Delila Program: siva

siva program

Documentation for the siva program is below, with links to related programs in the "see also" section.

{version = 1.96; (* of siva.p 1999 Dec 13}

(* begin module describe.siva *)
(*
name
   siva: site information variance

synopsis
   siva(sorted: in, sivap: in, incu: out, curves: out, list: out,
        output: out)

files
   sorted: the output of the sites program that contains a sorted
      list of sites for each experiment performed.
   sivap: parameters to control the program.
      first line: two integers, from and to coordinates over which
         to do the calculations.
      second line: repeats, the number of times to take passes through
          the data removing subsets.  This improves the statistics.
   incu: the xyin input to xyplo, output of this program.  Two columns:
      first column is the number of sites used to find the information
      second column is the amount of information in bits
        The curves loop around along the axis, so they remain connected.
      curves: another xyin file, for graphing the wiggling info curves
        first column is the position across the site
        second column is the information
        The curves loop around along the axis, so they remain connected.
   list: statistical picture of the result.  Two columns:
      first column is the number of sites used to find the information
      second column is the average amount of information (corresponds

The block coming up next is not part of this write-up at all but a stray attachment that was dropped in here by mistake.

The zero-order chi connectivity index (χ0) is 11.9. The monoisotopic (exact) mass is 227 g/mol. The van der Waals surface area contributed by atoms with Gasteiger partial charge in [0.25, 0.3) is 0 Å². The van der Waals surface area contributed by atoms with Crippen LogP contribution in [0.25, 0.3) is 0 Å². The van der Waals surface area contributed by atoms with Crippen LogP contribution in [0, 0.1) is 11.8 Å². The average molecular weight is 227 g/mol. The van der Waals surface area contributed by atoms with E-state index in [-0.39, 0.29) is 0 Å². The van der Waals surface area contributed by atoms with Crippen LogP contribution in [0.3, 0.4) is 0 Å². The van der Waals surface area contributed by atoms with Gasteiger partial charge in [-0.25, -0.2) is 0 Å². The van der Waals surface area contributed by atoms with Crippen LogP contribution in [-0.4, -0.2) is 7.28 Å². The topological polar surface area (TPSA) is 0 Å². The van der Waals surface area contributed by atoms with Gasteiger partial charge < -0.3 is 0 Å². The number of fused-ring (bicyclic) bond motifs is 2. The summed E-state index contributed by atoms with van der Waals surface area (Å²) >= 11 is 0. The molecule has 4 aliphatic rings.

to the second column of incu, but is the average)
      third column is the variance of the information (corresponds
         to what your eye picks out as the thickness of the incu curves)
   output: messages to the user

description
   Siva calculates the variance of the information in a set of randomized sites
   by eliminating each site in turn and keeping track of the increase in the
   information content.  The information content must increase, since with
   fewer samples there must be less variation (this is the small sample bias
   effect).  The program allows one to graph the information content versus the
   number of sites removed (incu).  When this is done repeatedly, with
   different orders of removing the sites, a thick band of curves is created.
   The thickest part of this band shows the greatest possible amount of
   variation that could be in the total set of sequences.

   To be even-handed, the program removes the first sequence, then randomly
   removes the others.  This creates the first curve.  Then the program removes
   the second sequence and randomly removes the others for the second curve.
   If there are n sequences, then n removal curves will be generated.  This is
   one complete repeat of the process.  If you want, you can do this a number
   of times to get better statistics, using the repeat parameter in sivap.

   The largest variation in the information content is surely greater than the
   variation of the information content in all the sets of removals of sites.

   For several experiments, the statistics are joined into one set.  With
   several experiments, surely the variation of the combined experiments would
   be less than the variations found for the individuals.  So if one experiment
   gives a greater variation, that will increase the variation siva reports in
   list, so the highest value in list is an upper limit on the variation.

documentation
   @article{Schneider1989,
   author = "T. D. Schneider
    and G. D. Stormo",
   title = "Excess Information at Bacteriophage {T7} Genomic Promoters
   Detected by a Random Cloning Technique",
   year = "1989",
   journal = "Nucl. Acids Res.",
   volume = "17",
   pages = "659-674"}

see also
   sites.p

author
   Thomas Dana Schneider

bugs
   none known

*)
(* end module describe.siva *)
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